What does it take to find an apartment in Beijing? Three friends found out that while it helps to have steady incomes and jobs, seal the deal by bringing your landlord business. I interviewed and wrote this article on apartment hunting in the heady days before the 2008 Beijing Olympics.
Below is the full text of the article.
Homing in on an apartment
Could you find a Beijing apartment in just one week? It’s easy if you know how. Emma Song, a Chinese secretary from Datong, Benny Oyama, a Japanese-American musician from New York, and Peter Walters, an American marketing executive from Utah – are close friends who had a week to find an apartment.
At the end of November 2007, Oyama was about to be evicted and Song didn’t want to pay another month’s rent for the room she was living in near Sanlitun.
Although they had discussed their separate apartment searches with each other for a few weeks, they only made the decision to become roommates two weeks before Oyama’s lease expired.
Each had different reasons for moving. Song was looking for a new living experience.
“I’ve always lived with women and women have their own rules,” she explains.
Her previous roommates had strict rules on everything from turning off the light after leaving a room to forbidding friends and relatives from staying overnight.
She was also spending 500 yuan ($70) a month on taxis to reach the Dongsishitao subway station so she could commute to her job at an investment bank on Financial Street, in Xicheng district.
Oyama had previously lived in a converted courtyard apartment in a hutong. While he initially liked the experience of “living in a village”, it became uncomfortable as other residents took too close an interest in his personal life – especially after a female visitor made a lot of noise looking for the exit late one night.
“It was a great apartment, but I never felt comfortable after that,” he says.
There was too much pressure from other residents to conform to the moral standards of the courtyard.
As a marketing executive at a technology company in Changping, Walters was spending 2,000 yuan a month commuting to downtown Beijing. While he had an apartment near his job, he was also traveling to the city center for work and social reasons once, sometimes twice a week.
Walters was also used to finding apartments quickly. Returning to Beijing in September 2006, he found an apartment a few hours after stepping off the plane.
“I told the taxi driver the name of a building – Hou Xian Dai Cheng – that I remembered and liked, and literally an hour later I had an apartment,” he says.
The Internet was key to their friendship and their hunt. Walters had met Song and Oyama through the English-language websites Craiglist (beijing.craigslist.org) and the Beijinger (thebeijinger.com).
To spearhead the search, Song used Chinese and expatriate real estate websites to find listings in their apartment hunt. However, she quickly discovered the Chinese websites were unsuitable.
“The Chinese websites are controlled by real estate agents who want you to pay a lot of money just to see the listed apartments. It was easier to use the expat websites, where there aren’t so many agents,” Song says.
Eventually, she found two listings through the Beijinger and, with Oyama in tow, looked at two apartments on the same afternoon.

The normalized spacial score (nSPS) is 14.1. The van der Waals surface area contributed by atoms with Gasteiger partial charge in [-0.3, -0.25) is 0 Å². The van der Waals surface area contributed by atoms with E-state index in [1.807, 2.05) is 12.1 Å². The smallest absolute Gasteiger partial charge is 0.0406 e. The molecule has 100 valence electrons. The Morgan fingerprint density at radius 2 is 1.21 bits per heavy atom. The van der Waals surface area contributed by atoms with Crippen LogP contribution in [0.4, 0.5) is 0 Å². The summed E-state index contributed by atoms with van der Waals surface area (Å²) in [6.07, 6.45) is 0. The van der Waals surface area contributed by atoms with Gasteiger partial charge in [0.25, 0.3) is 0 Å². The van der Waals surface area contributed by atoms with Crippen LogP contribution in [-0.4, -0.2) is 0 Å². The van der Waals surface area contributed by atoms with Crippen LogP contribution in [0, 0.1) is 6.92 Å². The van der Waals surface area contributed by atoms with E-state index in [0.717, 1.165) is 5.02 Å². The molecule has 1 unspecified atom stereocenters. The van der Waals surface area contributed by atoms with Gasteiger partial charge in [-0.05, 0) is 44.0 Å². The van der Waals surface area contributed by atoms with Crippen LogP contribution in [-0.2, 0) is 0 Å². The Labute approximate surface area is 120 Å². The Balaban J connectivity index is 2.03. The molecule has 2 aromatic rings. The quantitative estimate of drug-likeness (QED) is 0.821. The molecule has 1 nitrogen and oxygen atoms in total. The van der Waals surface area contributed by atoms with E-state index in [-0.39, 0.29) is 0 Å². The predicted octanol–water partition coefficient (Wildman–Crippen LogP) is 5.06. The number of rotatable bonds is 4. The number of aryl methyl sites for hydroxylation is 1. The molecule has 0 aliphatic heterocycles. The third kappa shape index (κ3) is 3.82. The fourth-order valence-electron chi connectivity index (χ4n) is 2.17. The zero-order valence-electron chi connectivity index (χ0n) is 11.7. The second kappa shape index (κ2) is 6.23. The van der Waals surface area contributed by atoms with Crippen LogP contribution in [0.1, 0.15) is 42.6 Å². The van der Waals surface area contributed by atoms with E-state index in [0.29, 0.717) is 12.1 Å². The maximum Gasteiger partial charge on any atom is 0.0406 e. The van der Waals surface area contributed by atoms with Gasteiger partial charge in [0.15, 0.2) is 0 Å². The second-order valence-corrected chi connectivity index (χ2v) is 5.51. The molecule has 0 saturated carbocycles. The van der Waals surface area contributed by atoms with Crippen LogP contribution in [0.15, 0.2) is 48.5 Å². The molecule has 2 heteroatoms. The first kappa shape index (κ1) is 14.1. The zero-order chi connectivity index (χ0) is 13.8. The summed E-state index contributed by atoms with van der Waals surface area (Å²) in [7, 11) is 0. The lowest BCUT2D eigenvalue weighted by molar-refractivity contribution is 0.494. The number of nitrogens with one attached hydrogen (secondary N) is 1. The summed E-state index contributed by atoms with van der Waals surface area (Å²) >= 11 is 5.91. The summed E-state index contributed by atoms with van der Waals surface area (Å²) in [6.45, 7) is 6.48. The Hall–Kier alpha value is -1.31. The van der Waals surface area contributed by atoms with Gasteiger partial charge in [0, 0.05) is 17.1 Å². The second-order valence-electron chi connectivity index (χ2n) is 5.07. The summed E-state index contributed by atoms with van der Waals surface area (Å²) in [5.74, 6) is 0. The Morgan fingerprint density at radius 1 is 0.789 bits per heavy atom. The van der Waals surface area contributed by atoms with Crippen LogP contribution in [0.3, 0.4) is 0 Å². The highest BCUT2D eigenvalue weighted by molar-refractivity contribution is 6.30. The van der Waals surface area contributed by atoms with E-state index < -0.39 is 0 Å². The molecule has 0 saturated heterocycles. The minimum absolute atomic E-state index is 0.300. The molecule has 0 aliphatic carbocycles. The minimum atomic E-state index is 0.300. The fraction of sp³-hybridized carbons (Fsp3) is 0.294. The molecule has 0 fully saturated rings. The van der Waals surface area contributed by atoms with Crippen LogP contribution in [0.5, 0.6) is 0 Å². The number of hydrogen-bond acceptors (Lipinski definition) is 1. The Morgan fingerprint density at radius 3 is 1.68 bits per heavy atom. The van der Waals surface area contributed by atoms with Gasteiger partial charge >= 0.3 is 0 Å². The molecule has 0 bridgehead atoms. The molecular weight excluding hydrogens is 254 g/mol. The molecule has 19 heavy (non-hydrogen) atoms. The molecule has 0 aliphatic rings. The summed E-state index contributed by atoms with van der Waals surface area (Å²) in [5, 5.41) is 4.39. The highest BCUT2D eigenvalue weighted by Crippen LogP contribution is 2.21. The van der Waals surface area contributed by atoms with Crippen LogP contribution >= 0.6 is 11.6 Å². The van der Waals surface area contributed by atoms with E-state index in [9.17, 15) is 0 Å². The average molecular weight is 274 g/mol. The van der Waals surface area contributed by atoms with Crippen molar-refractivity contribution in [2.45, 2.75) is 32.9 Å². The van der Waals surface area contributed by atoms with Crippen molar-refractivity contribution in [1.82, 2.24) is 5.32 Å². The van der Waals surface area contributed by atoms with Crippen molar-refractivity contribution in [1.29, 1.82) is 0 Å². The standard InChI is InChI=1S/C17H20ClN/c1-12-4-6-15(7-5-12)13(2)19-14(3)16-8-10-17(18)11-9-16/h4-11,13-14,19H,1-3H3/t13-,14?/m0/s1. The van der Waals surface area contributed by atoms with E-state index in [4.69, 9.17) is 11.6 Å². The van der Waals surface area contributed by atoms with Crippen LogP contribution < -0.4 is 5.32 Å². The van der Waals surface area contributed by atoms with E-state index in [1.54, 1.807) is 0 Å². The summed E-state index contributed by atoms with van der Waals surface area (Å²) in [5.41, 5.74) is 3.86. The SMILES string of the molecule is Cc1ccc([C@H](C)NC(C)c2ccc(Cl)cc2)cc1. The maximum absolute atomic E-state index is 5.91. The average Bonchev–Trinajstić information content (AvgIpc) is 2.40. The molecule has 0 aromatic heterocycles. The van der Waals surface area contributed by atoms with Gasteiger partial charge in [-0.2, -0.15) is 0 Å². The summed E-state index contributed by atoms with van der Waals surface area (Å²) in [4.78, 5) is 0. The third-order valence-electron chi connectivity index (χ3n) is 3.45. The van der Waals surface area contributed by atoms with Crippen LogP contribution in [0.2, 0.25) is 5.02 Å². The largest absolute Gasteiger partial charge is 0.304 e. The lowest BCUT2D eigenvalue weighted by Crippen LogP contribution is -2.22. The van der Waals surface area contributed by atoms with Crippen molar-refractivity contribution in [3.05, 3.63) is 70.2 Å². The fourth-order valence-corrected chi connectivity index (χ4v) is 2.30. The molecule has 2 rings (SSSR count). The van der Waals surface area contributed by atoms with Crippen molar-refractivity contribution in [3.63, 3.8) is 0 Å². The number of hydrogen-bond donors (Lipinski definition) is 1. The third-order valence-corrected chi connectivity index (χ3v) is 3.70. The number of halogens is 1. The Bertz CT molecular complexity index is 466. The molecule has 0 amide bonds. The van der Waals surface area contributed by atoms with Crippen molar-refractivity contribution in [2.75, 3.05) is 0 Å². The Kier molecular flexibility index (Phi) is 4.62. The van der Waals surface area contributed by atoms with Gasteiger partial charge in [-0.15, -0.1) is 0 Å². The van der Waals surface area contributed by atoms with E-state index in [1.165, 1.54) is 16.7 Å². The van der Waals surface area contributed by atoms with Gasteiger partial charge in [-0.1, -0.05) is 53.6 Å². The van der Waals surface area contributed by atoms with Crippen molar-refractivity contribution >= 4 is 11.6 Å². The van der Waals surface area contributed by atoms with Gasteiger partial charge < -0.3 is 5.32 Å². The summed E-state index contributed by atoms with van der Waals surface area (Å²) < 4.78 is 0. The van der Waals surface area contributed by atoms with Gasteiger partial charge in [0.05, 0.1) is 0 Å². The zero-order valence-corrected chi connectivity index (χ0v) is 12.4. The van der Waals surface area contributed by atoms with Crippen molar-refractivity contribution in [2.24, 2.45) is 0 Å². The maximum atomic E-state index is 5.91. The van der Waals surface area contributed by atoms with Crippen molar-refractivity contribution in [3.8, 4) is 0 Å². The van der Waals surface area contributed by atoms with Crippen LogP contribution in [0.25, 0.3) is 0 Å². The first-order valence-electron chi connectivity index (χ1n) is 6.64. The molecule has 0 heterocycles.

The first apartment they looked at was in Dongsishitao. While it was spacious, it was too old and a 15-minute walk from the nearest subway station.
“It also smelled of the last tenant,” Song says.
Luckily, the second apartment turned out to be just what they were looking for. Located on Nanzhugan Hutong, the apartment was 80 sq m in a building that was only 4 years old.
It was a two-bedroom apartment, but Walters could use the living room on weekends. Only one person had lived there before and the furniture and appliances were new. There were even two balconies – one for each bedroom. The apartment was also conveniently located five minutes from the Chaoyangmen subway stop.
Anxious over rising rents in Beijing, especially with the Olympics around the corner, the trio signed a two-year lease.
According to a January report by the National Development and Reform Commission (NDRC), rents in China have risen 3.1 percent year on year. Housing prices in China overall rose sharply by 10.2 percent, putting pressure on landlords to raise rents across the board.
The rent on the Nanzhuguan Hutong apartment was originally listed as 3,600 yuan a month but they got on well with the landlord.
“He was impressed that we had stable jobs and steady incomes,” Song recalls.
Because the landlord ran a visa business he was amenable to lowering the monthly rent when Song suggested he might be able to earn additional business through his foreign tenants.
He offered two options: paying either 3,400 yuan a month or 3,300 yuan a month.
The difference lay with the agent’s fee, which at 1,800 yuan was half of the listed rent. At 3,400 yuan, the landlord would cover 600 yuan of the fee and they would be able to spread the cost of the agent’s fee over the course of a year.
At 3,300 yuan, the fee was 1,800 yuan up front.
With that in mind, they opted for the higher rent. Once negotiations were finished, the trio signed the lease a day after the first viewing and Walters had seen and approved of the apartment.
Song took the larger room, paying 1,400 yuan for more natural light and a larger balcony. Oyama got the smaller room, paying 1,000 yuan a month.
For 1,000 yuan a month, Walters got the couch in the living room. He didn’t mind.
“I just felt happier knowing there was always a place for me to stay.”
One week later in early December, they moved into the apartment.
Walters says, “It was pretty quick how it happened. Two weeks before the end of November we made the decision to live together. By December, we had moved in.”